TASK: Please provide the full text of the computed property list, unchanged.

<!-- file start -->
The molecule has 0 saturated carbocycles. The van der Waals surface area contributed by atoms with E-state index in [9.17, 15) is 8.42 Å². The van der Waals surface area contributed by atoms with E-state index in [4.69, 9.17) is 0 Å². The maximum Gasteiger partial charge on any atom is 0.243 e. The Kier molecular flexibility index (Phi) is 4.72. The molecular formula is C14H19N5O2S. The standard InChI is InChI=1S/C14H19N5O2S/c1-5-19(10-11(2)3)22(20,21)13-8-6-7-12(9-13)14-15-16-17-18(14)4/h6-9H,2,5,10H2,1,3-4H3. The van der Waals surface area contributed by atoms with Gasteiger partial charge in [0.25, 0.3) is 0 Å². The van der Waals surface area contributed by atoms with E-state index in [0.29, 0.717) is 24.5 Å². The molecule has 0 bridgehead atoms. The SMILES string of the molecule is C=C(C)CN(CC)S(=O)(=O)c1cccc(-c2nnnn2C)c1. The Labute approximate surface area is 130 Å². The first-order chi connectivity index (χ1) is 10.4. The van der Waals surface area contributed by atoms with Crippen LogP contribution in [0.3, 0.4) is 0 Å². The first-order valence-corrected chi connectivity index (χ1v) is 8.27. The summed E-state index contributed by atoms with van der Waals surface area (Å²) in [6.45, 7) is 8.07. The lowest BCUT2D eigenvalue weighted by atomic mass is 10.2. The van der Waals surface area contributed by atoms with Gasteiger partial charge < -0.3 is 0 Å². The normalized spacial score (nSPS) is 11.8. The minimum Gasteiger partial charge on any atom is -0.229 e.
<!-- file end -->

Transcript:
The molecule has 0 saturated carbocycles. The van der Waals surface area contributed by atoms with E-state index in [9.17, 15) is 8.42 Å². The van der Waals surface area contributed by atoms with E-state index in [4.69, 9.17) is 0 Å². The maximum Gasteiger partial charge on any atom is 0.243 e. The Kier molecular flexibility index (Phi) is 4.72. The molecular formula is C14H19N5O2S. The standard InChI is InChI=1S/C14H19N5O2S/c1-5-19(10-11(2)3)22(20,21)13-8-6-7-12(9-13)14-15-16-17-18(14)4/h6-9H,2,5,10H2,1,3-4H3. The van der Waals surface area contributed by atoms with Gasteiger partial charge in [0.25, 0.3) is 0 Å². The van der Waals surface area contributed by atoms with E-state index in [0.29, 0.717) is 24.5 Å². The molecule has 0 bridgehead atoms. The SMILES string of the molecule is C=C(C)CN(CC)S(=O)(=O)c1cccc(-c2nnnn2C)c1. The Labute approximate surface area is 130 Å². The first-order chi connectivity index (χ1) is 10.4. The van der Waals surface area contributed by atoms with Crippen LogP contribution in [0.3, 0.4) is 0 Å². The first-order valence-corrected chi connectivity index (χ1v) is 8.27. The summed E-state index contributed by atoms with van der Waals surface area (Å²) in [6.45, 7) is 8.07. The lowest BCUT2D eigenvalue weighted by atomic mass is 10.2. The van der Waals surface area contributed by atoms with Gasteiger partial charge < -0.3 is 0 Å². The normalized spacial score (nSPS) is 11.8. The minimum Gasteiger partial charge on any atom is -0.229 e.